Accession No


Brief Description

mercury barometer and thermometer, by Angelo Lovi, Scottish, 1805 (c)


Scotland; Edinburgh


Lovi, Angelo


meteorology; thermometry

Earliest Date

Jan. 1, 1800

Latest Date

Dec. 31, 1805

Inscription Date


wood (pine, mahogany, satinwood); glass; metal (silver, brass, mercury); liquids (water)


case: height 1084mm; width 228mm register plate: height 915mm; width 114mm

Special Collection


Purchased from A. Davidson Ltd., 179 New Bond Street, London, W1Y 0QA, in 13/02/1974. Purchased with the assistance of a Science Museum PRISM grant-in-aid.


‘A. Lovi No 16 South Bridge EDIN.r’ (signed on the register plate)

Description Notes

Mercury barometer and thermometer, by Angelo Lovi, Scottish, c. 1805.

Domestic double-tube barometer. Mahogany veneer on pine carcass, scroll head, rope strung, glazed door; topped by mahogany Georgian style broken pediment; silvered brass register plate marked at the top ‘Double/BAROMETER’ and ‘THERMOMETER’. U-tube barometer limbs with mercury and red glycerine in the open tube. This latter is calibrated on the register plate (27.5)-(31.5) by 1 to 0.05 with a magnification of x 7. Weather indications at 1/2” intervals reading from 28 ‘Stormy, Much/Rain, RAIN, Change FAIR, Sett/Fair, Very/Dry’.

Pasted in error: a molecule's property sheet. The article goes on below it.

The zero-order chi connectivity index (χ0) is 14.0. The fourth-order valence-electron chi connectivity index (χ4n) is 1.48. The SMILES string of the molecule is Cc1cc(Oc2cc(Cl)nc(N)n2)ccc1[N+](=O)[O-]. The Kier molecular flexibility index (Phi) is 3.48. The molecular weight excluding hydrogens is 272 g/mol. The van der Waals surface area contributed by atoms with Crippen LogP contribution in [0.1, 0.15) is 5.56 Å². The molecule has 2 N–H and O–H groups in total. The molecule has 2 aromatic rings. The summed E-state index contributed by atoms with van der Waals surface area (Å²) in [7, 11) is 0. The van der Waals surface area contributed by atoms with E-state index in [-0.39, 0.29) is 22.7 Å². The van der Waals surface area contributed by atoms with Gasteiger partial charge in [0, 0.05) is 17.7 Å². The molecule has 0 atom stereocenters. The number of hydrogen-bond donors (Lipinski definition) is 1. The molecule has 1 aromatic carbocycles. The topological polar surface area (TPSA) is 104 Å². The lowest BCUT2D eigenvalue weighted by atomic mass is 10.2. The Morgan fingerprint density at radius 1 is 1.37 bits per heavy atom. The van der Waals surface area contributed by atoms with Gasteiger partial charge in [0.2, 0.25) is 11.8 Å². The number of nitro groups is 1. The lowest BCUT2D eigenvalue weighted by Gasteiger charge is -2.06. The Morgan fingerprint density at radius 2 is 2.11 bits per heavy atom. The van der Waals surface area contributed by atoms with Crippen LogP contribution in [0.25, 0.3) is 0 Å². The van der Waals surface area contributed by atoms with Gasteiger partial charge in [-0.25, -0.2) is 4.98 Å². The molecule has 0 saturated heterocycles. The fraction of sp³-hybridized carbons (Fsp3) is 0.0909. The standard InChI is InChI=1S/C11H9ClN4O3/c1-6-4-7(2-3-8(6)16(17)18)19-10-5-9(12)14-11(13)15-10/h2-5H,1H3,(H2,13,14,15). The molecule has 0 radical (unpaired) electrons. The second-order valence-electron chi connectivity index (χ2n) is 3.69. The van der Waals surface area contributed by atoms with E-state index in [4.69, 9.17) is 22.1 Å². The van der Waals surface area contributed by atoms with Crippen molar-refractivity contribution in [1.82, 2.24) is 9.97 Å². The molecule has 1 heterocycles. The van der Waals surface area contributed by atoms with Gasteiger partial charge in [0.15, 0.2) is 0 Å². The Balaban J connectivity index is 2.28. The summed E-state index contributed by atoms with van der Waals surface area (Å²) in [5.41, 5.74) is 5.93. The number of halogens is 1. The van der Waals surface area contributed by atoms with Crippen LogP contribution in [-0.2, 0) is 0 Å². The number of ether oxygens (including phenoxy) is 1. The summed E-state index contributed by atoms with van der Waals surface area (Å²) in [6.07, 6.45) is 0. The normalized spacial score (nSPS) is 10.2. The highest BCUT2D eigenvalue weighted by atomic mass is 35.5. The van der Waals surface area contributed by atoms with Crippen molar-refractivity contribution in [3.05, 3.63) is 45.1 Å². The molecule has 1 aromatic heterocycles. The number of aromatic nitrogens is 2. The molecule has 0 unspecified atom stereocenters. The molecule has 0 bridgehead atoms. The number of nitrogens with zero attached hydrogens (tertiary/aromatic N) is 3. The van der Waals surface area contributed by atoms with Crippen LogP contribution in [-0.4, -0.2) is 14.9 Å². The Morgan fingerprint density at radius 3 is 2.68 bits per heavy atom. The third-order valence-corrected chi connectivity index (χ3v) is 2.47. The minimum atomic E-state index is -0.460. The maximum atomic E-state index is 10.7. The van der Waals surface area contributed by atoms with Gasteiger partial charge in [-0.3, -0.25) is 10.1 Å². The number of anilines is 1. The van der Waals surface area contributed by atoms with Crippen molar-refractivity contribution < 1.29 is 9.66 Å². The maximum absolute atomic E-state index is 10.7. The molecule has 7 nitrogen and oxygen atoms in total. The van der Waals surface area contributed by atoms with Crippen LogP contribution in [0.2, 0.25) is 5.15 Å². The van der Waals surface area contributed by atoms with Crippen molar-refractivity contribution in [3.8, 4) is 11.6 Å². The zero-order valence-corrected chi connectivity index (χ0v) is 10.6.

Fahrenheit thermometer set between arms of barometer tube, with red spirit, 29o-98oF by 10o to 1o with weather indications ‘Freez/ing (32), Temp/rate (48), Agree/able (64), Very/warm (80); Blood heat (96)’. Signed on the register plate close to the mercury/water interface.


Allison Ksiazkiewicz; 'Types of barometers'; Explore Whipple Collections online article; Whipple Museum of the History of Science; University of Cambridge:


A thermometer is an instrument that measures how hot or cold something is, in other words, its temperature. Most familiar is the "Mercury-in-glass" thermometer, but there are many other kinds.

Many materials expand as they get hotter and contract as they get colder . This expansion and contraction can be used to measure the corresponding changes in temperature. Thus the first useful thermometers were made from a glass bulb full of mercury to which was attached a narrow glass tube. As the bulb is heated a fine thread of mercury expands up the narrow tube. Thermometers, requiring great skill in glass working, were first made by Daniel Fahrenheit of Amsterdam in 1717.

To measure temperature precisely, a numerical scale of "degrees" is needed. To provide this scale two fixed points are chosen, such as melting ice and boiling water. Convenient temperatures are then given to these two fixed points: today melting ice is given a temperature of 0 degrees and boiling water 100 degrees. This is the Celsius or Centigrade scale (although it is quite arbitrary). Fahrenheit himself originally chose the coldest temperature that he could produce (a freezing mixture of ammonium chloride and snow) as 0 degrees and body temperature as 96 degrees. This resulted in the Fahrenheit scale in which the freezing point of water is 32° F and the boiling point of water is 212° F.

This bent-tube type of barometer magnified the movement of the mercury making the instrument easier to read.
Created by: Chris Lewis on 01/03/2001


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